Getting the Predicted Values 95
Getting the Regression Formula 96
Using TREND() for Multiple Regression 99
Combining the Predictors 99
Understanding "Best Combination" 100
Understanding Shared Variance 104
A Technical Note: Matrix Algebra and Multiple Regression in Excel 106
Moving on to Statistical Inference 107
5 How Variables Classify Jointly: Contingency Tables 109
Understanding One-Way Pivot Tables 109
Running the Statistical Test 112
Making Assumptions 117
Random Selection 118
Independent Selections 119
The Binomial Distribution Formula 120
Using the BINOM INV() Function 121
Understanding Two-Way Pivot Tables 127
Probabilities and Independent Events 130
Testing the Independence of Classifications 131
The Yule Simpson effect 137
Summarizing the Chi-Square Functions 140
Using CHISQ DIST() 140
Using CHISQ DIST RT() and CHIDIST() 141
Using CHISQ INV() 143
Using CHISQ INV RT() and CHIINV() 143
Using CHISQ TEST() and CHITEST() 144
Using Mixed and Absolute References to Calculate Expected Frequencies 145
Using the Pivot Table's Index Display 146
6 Telling the Truth with Statistics 149
A Context for Inferential Statistics 150
Establishing Internal Validity 151
Threats to Internal Validity 152
Problems with Excel's Documentation 156
The F-Test Two-Sample for Variances 157
Why Run the Test? 158
A Final Point 169
7 Using Excel with the Normal Distribution 171
Characteristics of the Normal Distribution 171
The Unit Normal Distribution 176
Excel Functions for the Normal Distribution 177
The NORM DIST() Function 177
The NORM INV() Function 180
Confidence Intervals and the Normal Distribution 182
The Meaning of a Confidence Interval 183
Constructing a Confidence Interval 184
Excel Worksheet Functions That Calculate Confidence Intervals 187
Using CONFIDENCE NORM() and CONFIDENCE() 188
Using CONFIDENCE T() 191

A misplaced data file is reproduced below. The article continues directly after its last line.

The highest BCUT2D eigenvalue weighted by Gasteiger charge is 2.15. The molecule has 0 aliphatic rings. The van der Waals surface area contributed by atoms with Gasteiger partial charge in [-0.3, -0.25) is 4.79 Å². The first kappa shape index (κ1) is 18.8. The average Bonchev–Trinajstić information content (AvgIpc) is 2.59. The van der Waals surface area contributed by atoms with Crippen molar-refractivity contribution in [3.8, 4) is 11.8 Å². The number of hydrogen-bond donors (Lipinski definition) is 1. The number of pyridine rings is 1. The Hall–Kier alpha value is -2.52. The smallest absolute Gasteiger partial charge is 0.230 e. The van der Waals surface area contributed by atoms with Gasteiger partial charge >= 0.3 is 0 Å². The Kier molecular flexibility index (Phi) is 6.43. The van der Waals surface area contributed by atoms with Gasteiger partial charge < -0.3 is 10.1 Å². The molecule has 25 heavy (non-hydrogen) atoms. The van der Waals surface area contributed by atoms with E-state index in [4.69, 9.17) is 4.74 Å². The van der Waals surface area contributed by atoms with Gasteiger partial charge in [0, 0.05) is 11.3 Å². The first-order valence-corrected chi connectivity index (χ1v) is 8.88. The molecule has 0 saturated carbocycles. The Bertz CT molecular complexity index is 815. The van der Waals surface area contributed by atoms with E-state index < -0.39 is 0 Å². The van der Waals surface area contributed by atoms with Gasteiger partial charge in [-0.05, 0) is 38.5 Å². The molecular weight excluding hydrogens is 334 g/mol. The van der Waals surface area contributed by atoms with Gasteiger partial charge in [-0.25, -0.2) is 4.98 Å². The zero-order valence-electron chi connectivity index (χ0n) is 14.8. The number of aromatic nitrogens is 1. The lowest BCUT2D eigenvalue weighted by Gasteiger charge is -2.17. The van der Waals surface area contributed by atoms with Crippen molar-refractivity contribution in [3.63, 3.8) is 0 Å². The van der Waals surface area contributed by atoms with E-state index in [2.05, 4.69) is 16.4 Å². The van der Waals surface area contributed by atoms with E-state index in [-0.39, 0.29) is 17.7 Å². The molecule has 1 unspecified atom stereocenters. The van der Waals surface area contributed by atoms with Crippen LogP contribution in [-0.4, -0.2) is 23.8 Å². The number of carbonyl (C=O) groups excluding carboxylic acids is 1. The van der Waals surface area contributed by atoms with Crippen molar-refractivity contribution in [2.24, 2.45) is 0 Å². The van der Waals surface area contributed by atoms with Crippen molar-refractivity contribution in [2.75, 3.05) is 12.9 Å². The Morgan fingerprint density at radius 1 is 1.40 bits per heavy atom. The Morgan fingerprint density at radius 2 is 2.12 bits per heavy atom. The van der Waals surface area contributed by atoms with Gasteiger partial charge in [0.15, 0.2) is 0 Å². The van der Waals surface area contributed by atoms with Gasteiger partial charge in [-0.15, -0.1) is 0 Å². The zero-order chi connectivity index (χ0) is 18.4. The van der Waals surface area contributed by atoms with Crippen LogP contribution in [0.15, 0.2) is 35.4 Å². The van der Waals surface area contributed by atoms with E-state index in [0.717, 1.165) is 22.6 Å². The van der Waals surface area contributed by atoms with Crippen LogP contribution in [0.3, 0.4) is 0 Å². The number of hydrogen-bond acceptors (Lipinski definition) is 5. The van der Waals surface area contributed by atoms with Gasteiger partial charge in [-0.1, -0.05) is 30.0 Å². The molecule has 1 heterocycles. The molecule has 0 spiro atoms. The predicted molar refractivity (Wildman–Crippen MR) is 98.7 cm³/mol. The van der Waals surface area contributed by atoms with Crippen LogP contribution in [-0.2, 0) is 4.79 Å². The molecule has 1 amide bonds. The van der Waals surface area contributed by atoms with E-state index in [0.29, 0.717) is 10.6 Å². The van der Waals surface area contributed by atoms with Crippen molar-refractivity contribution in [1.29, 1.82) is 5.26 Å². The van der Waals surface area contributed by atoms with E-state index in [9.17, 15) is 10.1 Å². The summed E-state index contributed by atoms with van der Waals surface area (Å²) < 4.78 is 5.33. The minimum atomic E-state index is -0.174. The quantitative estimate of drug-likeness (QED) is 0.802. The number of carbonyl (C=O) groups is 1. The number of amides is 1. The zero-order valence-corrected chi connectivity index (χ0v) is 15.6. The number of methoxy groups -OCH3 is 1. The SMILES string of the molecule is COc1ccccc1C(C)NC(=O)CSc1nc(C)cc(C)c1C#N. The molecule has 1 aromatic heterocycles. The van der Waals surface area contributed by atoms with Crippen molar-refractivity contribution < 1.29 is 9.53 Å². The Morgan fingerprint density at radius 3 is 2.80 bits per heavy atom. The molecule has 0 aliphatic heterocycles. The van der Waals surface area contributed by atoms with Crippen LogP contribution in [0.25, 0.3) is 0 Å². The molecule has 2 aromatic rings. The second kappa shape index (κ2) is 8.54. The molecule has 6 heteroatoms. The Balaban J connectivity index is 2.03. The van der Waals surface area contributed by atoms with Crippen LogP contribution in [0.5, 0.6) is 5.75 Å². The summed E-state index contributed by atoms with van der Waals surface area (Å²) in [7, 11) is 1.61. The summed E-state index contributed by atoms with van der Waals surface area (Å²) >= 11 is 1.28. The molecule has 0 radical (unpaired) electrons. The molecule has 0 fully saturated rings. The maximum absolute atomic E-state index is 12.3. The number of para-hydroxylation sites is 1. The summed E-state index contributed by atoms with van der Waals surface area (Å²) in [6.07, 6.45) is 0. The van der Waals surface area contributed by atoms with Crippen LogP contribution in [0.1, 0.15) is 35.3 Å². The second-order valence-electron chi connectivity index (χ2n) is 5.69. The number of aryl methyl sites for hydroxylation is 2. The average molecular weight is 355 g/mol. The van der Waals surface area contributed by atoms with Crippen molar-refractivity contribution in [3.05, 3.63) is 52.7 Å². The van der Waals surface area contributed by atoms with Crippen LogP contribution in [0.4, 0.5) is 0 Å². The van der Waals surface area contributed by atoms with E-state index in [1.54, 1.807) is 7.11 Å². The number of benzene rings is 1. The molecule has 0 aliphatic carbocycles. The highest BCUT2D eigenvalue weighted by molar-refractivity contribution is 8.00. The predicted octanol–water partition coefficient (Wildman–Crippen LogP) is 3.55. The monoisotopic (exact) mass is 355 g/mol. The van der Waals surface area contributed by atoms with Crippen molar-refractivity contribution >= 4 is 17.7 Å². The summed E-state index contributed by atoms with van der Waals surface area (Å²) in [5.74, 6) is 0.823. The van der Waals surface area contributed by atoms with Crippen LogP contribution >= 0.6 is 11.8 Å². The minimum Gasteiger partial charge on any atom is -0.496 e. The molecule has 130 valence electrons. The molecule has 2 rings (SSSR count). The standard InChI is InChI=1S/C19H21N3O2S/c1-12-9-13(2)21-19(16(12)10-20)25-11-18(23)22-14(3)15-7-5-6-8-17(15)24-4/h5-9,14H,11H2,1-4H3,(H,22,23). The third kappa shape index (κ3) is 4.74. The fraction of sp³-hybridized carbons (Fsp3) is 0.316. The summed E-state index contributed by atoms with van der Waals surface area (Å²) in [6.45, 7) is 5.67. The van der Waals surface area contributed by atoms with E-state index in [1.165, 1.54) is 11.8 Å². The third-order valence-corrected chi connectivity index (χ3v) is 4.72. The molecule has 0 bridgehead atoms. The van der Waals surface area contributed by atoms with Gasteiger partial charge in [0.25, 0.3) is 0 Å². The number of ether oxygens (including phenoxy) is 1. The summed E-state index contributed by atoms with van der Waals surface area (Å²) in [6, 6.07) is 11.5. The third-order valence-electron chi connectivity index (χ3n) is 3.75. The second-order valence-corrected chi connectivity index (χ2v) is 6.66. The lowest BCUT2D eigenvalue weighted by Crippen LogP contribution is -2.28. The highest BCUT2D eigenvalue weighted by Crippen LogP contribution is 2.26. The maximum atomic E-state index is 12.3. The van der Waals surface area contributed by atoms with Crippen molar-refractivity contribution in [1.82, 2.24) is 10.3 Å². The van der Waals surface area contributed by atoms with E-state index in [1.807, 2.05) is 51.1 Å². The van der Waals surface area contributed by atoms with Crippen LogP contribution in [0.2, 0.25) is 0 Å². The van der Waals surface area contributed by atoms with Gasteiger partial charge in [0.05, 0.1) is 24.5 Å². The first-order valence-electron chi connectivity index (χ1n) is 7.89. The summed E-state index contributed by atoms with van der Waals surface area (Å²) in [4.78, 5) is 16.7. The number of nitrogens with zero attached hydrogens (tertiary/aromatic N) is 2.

Using the Data Analysis Add-In for Confidence Intervals 192
Confidence Intervals and Hypothesis Testing 194
The Central Limit Theorem 194
Making Things Easier 196
Making Things Better 198
8 Testing Differences Between Means: The Basics 199
Testing Means: The Rationale 200
Using a z-Test 201
Using the Standard Error of the Mean 204
Creating the Charts 208
Using the t-Test Instead of the z-Test 216
Defining the Decision Rule 218
Understanding Statistical Power 222
9 Testing Differences Between Means: Further Issues 227
Using Excel's T DIST() and T INV() Functions to Test Hypotheses 227
Making Directional and Nondirectional Hypotheses 228
Using Hypotheses to Guide Excel's t-Distribution Functions 229
Completing the Picture with T DIST() 237
Using the T TEST() Function 238
Degrees of Freedom in Excel Functions 238
Equal and Unequal Group Sizes 239
The T TEST() Syntax 242
Using the Data Analysis Add-in t-Tests 255
Group Variances in t-Tests 255
Visualizing Statistical Power 260
When to Avoid t-Tests 261
10 Testing Differences Between Means: The Analysis of Variance 263
Why Not t-Tests? 263
The Logic of ANOVA 265
Partitioning the Scores 265
Comparing Variances 268
The F Test 273
Using Excel's Worksheet Functions for the F Distribution 277
Using F DIST() and F DIST RT() 277
Using F INV() and FINV() 278
The F Distribution 279
Unequal Group Sizes 280
Multiple Comparison Procedures 282
The Scheffe Procedure 284
Planned Orthogonal Contrasts 289
11 Analysis of Variance: Further Issues 293
Factorial ANOVA 293
Other Rationales for Multiple Factors 294
Using the Two-Factor ANOVA Tool 297
The Meaning of Interaction 299
The Statistical Significance of an Interaction 300
Calculating the Interaction Effect 302
The Problem of Unequal Group Sizes 307
Repeated Measures: The Two Factor Without Replication Tool 309
Excel's Functions and Tools: Limitations and Solutions 310
Mixed Models 312
Power of the F Test 312
12 Experimental Design and ANOVA 315
Crossed Factors and Nested Factors 315
Depicting the Design Accurately 317
Nuisance Factors 317
Fixed Factors and Random Factors 318